MANAGED CARE REFORM: Opponents Spent $60 Million
Insurance companies, trade groups and other opponents of managed care reform spent $60 million to lobby Congress in the first half of 1998, an average expenditure of $112,000 per member of Congress. The industry's lobbying tab dwarfs the $14 million spent by reform advocates such as the American Medical Association, the AFL-CIO and the Association of Trial Lawyers of America, and even outstrips the $40 million spent by the tobacco industry to defeat comprehensive anti-smoking legislation earlier this year. The AP/Philadelphia Inquirer reported that the "figure does not include $11 million spent on advertising against the managed care legislation, nor millions of dollars in campaign contributions that opponents of new regulation made in the just-concluded congressional campaigns." Ron Pollack, executive director of Families USA, said, "It certainly does show that the industry spared little effort to try to defeat patients' rights that are so popular all across the country" (Salant, 11/28). Some opponents of regulation, however, questioned the accuracy of the numbers. American Association of Health Plans spokesperson Susan Pisano said, "AAHP was at ground zero in this campaign, and to us these numbers seem wildly inflated." She added that the figures are trumpeted by "opponents of a reasonable policy discussion who are trying to change the subject." Others were simply unapologetic about their expenditures. "We didn't have legislation pass in the last Congress, and that was our objective," said Dan Danner, chair of the Health Benefits Coalition. "Stopping trial lawyers and their agenda of allowing patients of HMOs to sue the companies that provide them the health care was a chamber top priority," said Frank Coleman of the U.S. Chamber of Commerce, which spent $8 million to defeat regulation, more than any other group. Kim Ross, chief lobbyist for the Texas Medical Association, questioned "why health plans don't use lobbying funds on medical care." He said, "If this were about patient care, they would be shifting the money into patient-care aspects and therefore dissipating some of the (consumer) insurrection. What this is really about is control and power. It speaks volumes about their intent" (Ornstein, AP/Dallas Morning News, 11/28).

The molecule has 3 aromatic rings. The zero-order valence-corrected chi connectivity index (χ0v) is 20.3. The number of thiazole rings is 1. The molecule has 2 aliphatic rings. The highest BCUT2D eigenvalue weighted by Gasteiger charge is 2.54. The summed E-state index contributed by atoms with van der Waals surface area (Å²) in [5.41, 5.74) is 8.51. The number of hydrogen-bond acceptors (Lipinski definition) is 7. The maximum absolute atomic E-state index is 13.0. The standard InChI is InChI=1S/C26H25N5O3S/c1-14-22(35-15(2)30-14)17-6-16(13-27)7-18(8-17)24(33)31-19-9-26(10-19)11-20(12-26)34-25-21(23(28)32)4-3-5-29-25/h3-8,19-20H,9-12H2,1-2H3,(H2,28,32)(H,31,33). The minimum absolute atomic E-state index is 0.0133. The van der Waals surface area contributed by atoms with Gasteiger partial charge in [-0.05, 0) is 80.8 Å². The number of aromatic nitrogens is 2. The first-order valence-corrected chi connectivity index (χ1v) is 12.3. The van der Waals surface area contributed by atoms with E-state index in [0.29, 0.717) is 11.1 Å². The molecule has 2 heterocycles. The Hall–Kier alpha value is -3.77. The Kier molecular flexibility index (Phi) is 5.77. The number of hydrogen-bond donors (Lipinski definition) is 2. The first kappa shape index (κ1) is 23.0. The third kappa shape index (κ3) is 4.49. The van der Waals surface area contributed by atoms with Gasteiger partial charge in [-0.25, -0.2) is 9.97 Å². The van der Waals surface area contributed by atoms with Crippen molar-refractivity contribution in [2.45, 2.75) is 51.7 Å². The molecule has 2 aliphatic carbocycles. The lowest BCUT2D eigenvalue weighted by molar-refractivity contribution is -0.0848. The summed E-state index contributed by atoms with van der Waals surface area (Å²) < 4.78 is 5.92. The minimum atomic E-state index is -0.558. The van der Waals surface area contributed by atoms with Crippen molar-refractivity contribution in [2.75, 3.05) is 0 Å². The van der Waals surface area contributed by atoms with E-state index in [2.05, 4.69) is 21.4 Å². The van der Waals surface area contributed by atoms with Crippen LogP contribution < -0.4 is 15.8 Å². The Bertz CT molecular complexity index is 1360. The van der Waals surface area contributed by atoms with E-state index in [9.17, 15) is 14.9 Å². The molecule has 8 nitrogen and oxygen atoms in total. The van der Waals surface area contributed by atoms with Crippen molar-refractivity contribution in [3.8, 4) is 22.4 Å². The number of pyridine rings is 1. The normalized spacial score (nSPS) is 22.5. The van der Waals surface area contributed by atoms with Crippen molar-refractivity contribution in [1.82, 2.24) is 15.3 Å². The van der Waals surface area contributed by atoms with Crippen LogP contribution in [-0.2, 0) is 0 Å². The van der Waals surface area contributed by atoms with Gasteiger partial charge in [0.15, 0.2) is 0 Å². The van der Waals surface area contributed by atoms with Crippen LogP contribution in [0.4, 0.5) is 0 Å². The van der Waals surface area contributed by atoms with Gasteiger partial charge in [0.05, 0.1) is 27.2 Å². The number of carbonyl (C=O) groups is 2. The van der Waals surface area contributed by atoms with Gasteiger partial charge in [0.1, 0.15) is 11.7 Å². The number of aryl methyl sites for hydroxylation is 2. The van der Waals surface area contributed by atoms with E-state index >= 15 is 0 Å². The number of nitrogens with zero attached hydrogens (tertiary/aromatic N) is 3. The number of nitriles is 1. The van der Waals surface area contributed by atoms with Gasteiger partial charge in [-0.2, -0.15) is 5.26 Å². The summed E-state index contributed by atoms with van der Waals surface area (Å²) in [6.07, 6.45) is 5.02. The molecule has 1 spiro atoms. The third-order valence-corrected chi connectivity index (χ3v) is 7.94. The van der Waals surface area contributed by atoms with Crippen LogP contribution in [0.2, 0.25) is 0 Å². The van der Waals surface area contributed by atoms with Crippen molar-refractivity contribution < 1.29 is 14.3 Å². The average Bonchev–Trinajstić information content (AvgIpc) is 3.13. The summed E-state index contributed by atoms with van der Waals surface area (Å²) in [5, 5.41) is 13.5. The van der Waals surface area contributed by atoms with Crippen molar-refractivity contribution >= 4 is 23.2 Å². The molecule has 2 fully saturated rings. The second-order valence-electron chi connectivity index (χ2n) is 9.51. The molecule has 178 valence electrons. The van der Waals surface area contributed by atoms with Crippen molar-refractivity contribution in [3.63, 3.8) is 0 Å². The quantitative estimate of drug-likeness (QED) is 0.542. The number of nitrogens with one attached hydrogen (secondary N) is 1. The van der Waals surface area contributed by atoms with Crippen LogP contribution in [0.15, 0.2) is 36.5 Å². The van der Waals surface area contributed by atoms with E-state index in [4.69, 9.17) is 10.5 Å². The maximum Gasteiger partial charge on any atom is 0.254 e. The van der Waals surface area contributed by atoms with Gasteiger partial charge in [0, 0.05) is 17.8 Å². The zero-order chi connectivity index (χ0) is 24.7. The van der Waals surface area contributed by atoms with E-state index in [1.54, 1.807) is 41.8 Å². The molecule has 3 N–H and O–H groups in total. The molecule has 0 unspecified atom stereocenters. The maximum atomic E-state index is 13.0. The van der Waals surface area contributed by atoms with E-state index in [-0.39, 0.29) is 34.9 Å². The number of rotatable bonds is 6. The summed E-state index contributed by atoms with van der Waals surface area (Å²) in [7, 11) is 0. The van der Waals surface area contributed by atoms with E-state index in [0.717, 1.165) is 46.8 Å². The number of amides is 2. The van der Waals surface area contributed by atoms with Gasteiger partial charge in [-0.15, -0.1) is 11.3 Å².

Patients' Rights: Round Two
"Bolstered by this month's Congressional elections," and buoyed by a more sympathetic Republican leadership, Democrats plan to make another run at significant managed care reforms when the next Congress convenes. The Los Angeles Times reports that "[k]ey administration and congressional leaders are already suggesting compromises to break a logjam on the issue." While any legislative package would almost certainly include guaranteed emergency room coverage and an external appeals process, the major sticking point is still likely to be the right to sue health plans, which the president and many Congressional Democrats support (Rubin, 11/30). Appearing on "FOX News Sunday", Sen. Bill Frist (R-TN) said, "We need a strong internal appeals process, a strong binding external appeals process. We need to fix the system. I can tell you from health care that there is no way to bring a hundred trial lawyers into the room to solve this problem. You've got to fix the system." Sen. John Breaux (D-LA), another key player in the managed care debate, seemed to agree. He said, "Giving the patient just the right to sue, as to whether they need a liver transplant, they could be dead by the time a decision in the court is ever reached. That doesn't help the patient. I'd like to see something that establishes a right to a procedural administrative appeal that gets a decision quickly" (11/29). Expect the insurance lobby to mount another counterattack, however. Danner said, "This will be a large effort once again. The stakes are very high" (AP/Inquirer, 11/28).
Post Weighs In
An editorial in Saturday's Washington Post argues that managed care reform will likely provide an early test of the Republican leadership's willingness to compromise. "It's simpler than such subjects as campaign finance, it has great resonance with the public, and the bill is fairly well developed," the paper notes. The Post, however, remains lukewarm on the right-to-sue issue, saying that "litigation of decisions such as these seems to us the last thing the society should want; Congress should try the appeals process first." While the editors laud managed care for reining in costs at a time when one-seventh of the U.S. population lacks insurance, they conclude: "Without some form of cost containment, care will become even less accessible. The need is to place some controls on the cost-controllers while leaving them with the power to do their job. It's a difficult, serious issue, and the Republican leadership treats it with contempt at its peril" (11/28).